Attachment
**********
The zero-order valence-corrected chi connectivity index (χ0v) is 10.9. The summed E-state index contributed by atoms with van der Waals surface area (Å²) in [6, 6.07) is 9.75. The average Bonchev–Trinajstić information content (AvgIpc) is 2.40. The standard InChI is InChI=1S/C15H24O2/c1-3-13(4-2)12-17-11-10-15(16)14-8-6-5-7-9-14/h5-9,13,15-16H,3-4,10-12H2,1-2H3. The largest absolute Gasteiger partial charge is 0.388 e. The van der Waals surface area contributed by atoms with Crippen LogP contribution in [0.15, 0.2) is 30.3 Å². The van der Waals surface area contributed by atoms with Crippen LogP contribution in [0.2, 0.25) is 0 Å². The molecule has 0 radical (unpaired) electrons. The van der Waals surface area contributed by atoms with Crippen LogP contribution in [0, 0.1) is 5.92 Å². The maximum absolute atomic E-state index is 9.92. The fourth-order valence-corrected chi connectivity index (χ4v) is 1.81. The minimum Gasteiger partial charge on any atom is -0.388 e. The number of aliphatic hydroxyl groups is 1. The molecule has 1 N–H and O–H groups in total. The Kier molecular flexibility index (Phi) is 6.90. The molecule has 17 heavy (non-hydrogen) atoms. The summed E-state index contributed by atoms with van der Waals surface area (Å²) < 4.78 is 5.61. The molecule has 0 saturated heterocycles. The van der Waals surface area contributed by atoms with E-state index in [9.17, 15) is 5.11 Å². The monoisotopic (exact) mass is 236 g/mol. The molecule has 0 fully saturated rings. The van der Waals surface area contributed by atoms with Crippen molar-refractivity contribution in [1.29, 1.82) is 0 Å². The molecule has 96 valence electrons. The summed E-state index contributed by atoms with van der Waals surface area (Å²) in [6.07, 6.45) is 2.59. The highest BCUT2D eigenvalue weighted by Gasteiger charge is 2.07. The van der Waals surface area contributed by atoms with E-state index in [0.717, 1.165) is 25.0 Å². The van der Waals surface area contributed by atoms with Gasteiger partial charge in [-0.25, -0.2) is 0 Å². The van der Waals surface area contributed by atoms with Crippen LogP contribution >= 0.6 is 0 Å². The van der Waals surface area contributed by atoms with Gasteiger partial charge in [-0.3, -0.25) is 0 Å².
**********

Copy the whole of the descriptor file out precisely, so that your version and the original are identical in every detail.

The zero-order valence-corrected chi connectivity index (χ0v) is 10.9. The summed E-state index contributed by atoms with van der Waals surface area (Å²) in [6, 6.07) is 9.75. The average Bonchev–Trinajstić information content (AvgIpc) is 2.40. The standard InChI is InChI=1S/C15H24O2/c1-3-13(4-2)12-17-11-10-15(16)14-8-6-5-7-9-14/h5-9,13,15-16H,3-4,10-12H2,1-2H3. The largest absolute Gasteiger partial charge is 0.388 e. The van der Waals surface area contributed by atoms with Crippen LogP contribution in [0.15, 0.2) is 30.3 Å². The van der Waals surface area contributed by atoms with Crippen LogP contribution in [0.2, 0.25) is 0 Å². The molecule has 0 radical (unpaired) electrons. The van der Waals surface area contributed by atoms with Crippen LogP contribution in [0, 0.1) is 5.92 Å². The maximum absolute atomic E-state index is 9.92. The fourth-order valence-corrected chi connectivity index (χ4v) is 1.81. The minimum Gasteiger partial charge on any atom is -0.388 e. The number of aliphatic hydroxyl groups is 1. The molecule has 1 N–H and O–H groups in total. The Kier molecular flexibility index (Phi) is 6.90. The molecule has 17 heavy (non-hydrogen) atoms. The summed E-state index contributed by atoms with van der Waals surface area (Å²) < 4.78 is 5.61. The molecule has 0 saturated heterocycles. The van der Waals surface area contributed by atoms with E-state index in [9.17, 15) is 5.11 Å². The monoisotopic (exact) mass is 236 g/mol. The molecule has 0 fully saturated rings. The van der Waals surface area contributed by atoms with Crippen molar-refractivity contribution in [1.29, 1.82) is 0 Å². The molecule has 96 valence electrons. The summed E-state index contributed by atoms with van der Waals surface area (Å²) in [6.07, 6.45) is 2.59. The highest BCUT2D eigenvalue weighted by Gasteiger charge is 2.07. The van der Waals surface area contributed by atoms with E-state index in [0.717, 1.165) is 25.0 Å². The van der Waals surface area contributed by atoms with Gasteiger partial charge in [-0.25, -0.2) is 0 Å². The van der Waals surface area contributed by atoms with Crippen LogP contribution >= 0.6 is 0 Å². The van der Waals surface area contributed by atoms with Gasteiger partial charge in [-0.3, -0.25) is 0 Å².